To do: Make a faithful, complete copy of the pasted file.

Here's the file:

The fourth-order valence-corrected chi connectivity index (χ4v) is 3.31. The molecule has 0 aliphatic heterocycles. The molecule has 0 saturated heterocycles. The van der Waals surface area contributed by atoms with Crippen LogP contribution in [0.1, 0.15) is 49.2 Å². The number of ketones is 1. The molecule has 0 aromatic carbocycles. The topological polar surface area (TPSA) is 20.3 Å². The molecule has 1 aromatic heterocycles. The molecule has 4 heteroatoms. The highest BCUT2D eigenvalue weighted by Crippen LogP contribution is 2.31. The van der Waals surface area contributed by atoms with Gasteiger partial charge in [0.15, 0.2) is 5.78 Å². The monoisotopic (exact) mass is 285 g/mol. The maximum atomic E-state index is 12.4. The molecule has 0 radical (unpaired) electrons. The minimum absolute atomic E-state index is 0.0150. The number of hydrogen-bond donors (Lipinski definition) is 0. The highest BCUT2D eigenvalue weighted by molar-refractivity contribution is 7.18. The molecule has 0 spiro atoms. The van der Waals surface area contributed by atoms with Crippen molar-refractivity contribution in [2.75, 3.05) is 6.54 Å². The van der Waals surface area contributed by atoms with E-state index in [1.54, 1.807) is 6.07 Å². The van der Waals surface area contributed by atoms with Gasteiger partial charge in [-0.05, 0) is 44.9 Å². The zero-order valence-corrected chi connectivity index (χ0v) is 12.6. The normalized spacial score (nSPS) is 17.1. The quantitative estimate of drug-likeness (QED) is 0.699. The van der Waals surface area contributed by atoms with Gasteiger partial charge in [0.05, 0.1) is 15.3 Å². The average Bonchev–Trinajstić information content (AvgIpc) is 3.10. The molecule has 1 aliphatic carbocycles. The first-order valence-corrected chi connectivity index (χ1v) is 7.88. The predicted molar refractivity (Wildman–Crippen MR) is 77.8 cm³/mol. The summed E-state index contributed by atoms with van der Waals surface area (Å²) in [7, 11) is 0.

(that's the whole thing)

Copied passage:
The fourth-order valence-corrected chi connectivity index (χ4v) is 3.31. The molecule has 0 aliphatic heterocycles. The molecule has 0 saturated heterocycles. The van der Waals surface area contributed by atoms with Crippen LogP contribution in [0.1, 0.15) is 49.2 Å². The number of ketones is 1. The molecule has 0 aromatic carbocycles. The topological polar surface area (TPSA) is 20.3 Å². The molecule has 1 aromatic heterocycles. The molecule has 4 heteroatoms. The highest BCUT2D eigenvalue weighted by Crippen LogP contribution is 2.31. The van der Waals surface area contributed by atoms with Gasteiger partial charge in [0.15, 0.2) is 5.78 Å². The monoisotopic (exact) mass is 285 g/mol. The maximum atomic E-state index is 12.4. The molecule has 0 radical (unpaired) electrons. The minimum absolute atomic E-state index is 0.0150. The number of hydrogen-bond donors (Lipinski definition) is 0. The highest BCUT2D eigenvalue weighted by molar-refractivity contribution is 7.18. The molecule has 0 spiro atoms. The van der Waals surface area contributed by atoms with Crippen molar-refractivity contribution in [2.75, 3.05) is 6.54 Å². The van der Waals surface area contributed by atoms with E-state index in [1.54, 1.807) is 6.07 Å². The van der Waals surface area contributed by atoms with Gasteiger partial charge in [-0.05, 0) is 44.9 Å². The zero-order valence-corrected chi connectivity index (χ0v) is 12.6. The normalized spacial score (nSPS) is 17.1. The quantitative estimate of drug-likeness (QED) is 0.699. The van der Waals surface area contributed by atoms with Gasteiger partial charge in [0.05, 0.1) is 15.3 Å². The average Bonchev–Trinajstić information content (AvgIpc) is 3.10. The molecule has 1 aliphatic carbocycles. The first-order valence-corrected chi connectivity index (χ1v) is 7.88. The predicted molar refractivity (Wildman–Crippen MR) is 77.8 cm³/mol. The summed E-state index contributed by atoms with van der Waals surface area (Å²) in [7, 11) is 0.